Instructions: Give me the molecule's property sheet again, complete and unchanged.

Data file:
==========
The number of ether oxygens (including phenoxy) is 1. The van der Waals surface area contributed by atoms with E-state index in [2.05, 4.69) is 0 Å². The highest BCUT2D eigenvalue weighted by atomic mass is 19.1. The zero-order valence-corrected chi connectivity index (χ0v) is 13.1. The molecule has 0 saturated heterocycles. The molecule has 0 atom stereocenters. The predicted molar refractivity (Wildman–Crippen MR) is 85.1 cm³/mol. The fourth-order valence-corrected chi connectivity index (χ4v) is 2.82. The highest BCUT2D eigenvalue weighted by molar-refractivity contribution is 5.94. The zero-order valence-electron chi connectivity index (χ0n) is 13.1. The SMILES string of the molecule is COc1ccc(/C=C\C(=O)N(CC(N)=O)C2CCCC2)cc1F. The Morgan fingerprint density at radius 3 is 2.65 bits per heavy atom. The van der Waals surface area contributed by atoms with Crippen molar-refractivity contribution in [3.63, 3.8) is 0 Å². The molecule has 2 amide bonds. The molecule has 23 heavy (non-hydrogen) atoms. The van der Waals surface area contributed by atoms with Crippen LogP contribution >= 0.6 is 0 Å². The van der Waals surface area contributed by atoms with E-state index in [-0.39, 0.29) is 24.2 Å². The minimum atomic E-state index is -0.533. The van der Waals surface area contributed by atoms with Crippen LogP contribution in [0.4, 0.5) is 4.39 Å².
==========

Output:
The number of ether oxygens (including phenoxy) is 1. The van der Waals surface area contributed by atoms with E-state index in [2.05, 4.69) is 0 Å². The highest BCUT2D eigenvalue weighted by atomic mass is 19.1. The zero-order valence-corrected chi connectivity index (χ0v) is 13.1. The molecule has 0 saturated heterocycles. The molecule has 0 atom stereocenters. The predicted molar refractivity (Wildman–Crippen MR) is 85.1 cm³/mol. The fourth-order valence-corrected chi connectivity index (χ4v) is 2.82. The highest BCUT2D eigenvalue weighted by molar-refractivity contribution is 5.94. The zero-order valence-electron chi connectivity index (χ0n) is 13.1. The SMILES string of the molecule is COc1ccc(/C=C\C(=O)N(CC(N)=O)C2CCCC2)cc1F. The Morgan fingerprint density at radius 3 is 2.65 bits per heavy atom. The van der Waals surface area contributed by atoms with Crippen molar-refractivity contribution in [3.63, 3.8) is 0 Å². The molecule has 2 amide bonds. The molecule has 23 heavy (non-hydrogen) atoms. The van der Waals surface area contributed by atoms with Crippen LogP contribution >= 0.6 is 0 Å². The van der Waals surface area contributed by atoms with E-state index in [-0.39, 0.29) is 24.2 Å². The minimum atomic E-state index is -0.533. The van der Waals surface area contributed by atoms with Crippen LogP contribution in [0.4, 0.5) is 4.39 Å².